George Flett, My Elk Medicine is Strong, on 1895 Cash Book paper 2002.
Ledger art is a traditional male American Indian art form, which began when Plains Indian warriors drew pictographic representations of heroic deeds and sacred visions on pages of ledger books, balance sheets, obtained through trade or capture.
Anna Blume gives an outstanding example from a ledger book dated 1870, with lists of commodities (sugar, raisins, shoes, etc.). This ledger book had gotten into the hands of an unknown Cheyenne.
"Over the existing writings the Cheyenne artists drew full-page images of warriors ready for battle, holding rifles and lances, their horses in suspended movement.
In another image the Cheyenne depicted warriors on foot holding rifles, bows, and lances, literally walking on a field of calculations. The artists juxtaposed warriors and words, movement and written tabulations.
Like moving into an unknown territory, they weave themselves in and project themselves over the logic and space of writing. Once drawn in, the ledger book was for them a talisman of sorts, a meeting place of cultures, where the Native warrior repeatedly confronted the elusive discourse of U. S. expansion." (42)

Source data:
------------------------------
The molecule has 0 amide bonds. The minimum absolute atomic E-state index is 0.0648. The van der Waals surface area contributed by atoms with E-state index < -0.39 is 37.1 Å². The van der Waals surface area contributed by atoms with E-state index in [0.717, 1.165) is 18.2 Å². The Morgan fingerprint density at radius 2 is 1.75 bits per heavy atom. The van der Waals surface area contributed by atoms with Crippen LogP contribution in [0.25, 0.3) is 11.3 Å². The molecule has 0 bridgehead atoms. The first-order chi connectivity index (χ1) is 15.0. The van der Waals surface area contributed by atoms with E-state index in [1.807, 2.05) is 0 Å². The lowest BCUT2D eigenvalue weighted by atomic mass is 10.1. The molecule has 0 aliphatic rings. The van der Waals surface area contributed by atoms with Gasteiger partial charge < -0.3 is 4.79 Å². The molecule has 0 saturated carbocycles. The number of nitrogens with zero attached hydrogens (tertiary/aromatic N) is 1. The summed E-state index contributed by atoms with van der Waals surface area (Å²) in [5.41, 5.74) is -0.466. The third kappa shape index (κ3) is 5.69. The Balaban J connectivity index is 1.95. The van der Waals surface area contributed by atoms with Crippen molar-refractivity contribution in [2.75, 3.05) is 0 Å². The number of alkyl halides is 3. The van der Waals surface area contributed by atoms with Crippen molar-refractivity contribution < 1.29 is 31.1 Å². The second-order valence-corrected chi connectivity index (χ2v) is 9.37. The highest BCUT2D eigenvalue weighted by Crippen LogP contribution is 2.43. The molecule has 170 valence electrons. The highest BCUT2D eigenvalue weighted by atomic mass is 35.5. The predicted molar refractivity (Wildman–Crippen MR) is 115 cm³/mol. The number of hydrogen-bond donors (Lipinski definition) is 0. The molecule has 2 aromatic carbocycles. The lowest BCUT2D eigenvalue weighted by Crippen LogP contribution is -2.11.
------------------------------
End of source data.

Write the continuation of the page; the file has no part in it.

And this kind of confrontation is found directly or indirectly in the inherent dialogic of all ledger art.
Ledger art derives from a historical tradition that used traditional pictographic codes to keep historical records and serve as mnemonic reminders for storytelling. The pictographs were originally inscribed on rocks and painted on buffalo robes, shields, lodges, and tipis. Warriors painted their historic deeds on their buffalo robes and tipis to designate their positions in the tribe. When U. S. fur companies, settlers, and cavalry destroyed the buffalo herd, the warriors turned to ledger books with balance sheets used to record white profits made from Indian losses.
Soon the warrior-artists started to record council scenes and scenes from daily life on ledger pages to grapple with and interpret their changing condition. The resulting palimpsest, or layering, reflects the complicated dynamics of Indians going through various stages of traumatic historical change, attempting to preserve their history, resist white authority and power, negotiate tribal and individual identity, and, as the tradition has been adapted by contemporary artists, make political statements.
The most remarkable and important ledger books were produced by Plains Indian warriors imprisoned in Fort Marion in St. Augustine, Florida, from 1875 to 1878.
While the tradition was started by the Plains Indians, it was adapted by the Plateau tribes of the Northwest through the network of trading. Indeed, the most thorough account of the Nez Perce War of 1877 is in the recently published Cash Book, a series of pictographic drawings by an unknown young warrior, who participated in the major battles. George Flett's Spokane tribe is one of the Salish speaking tribes on the plateau.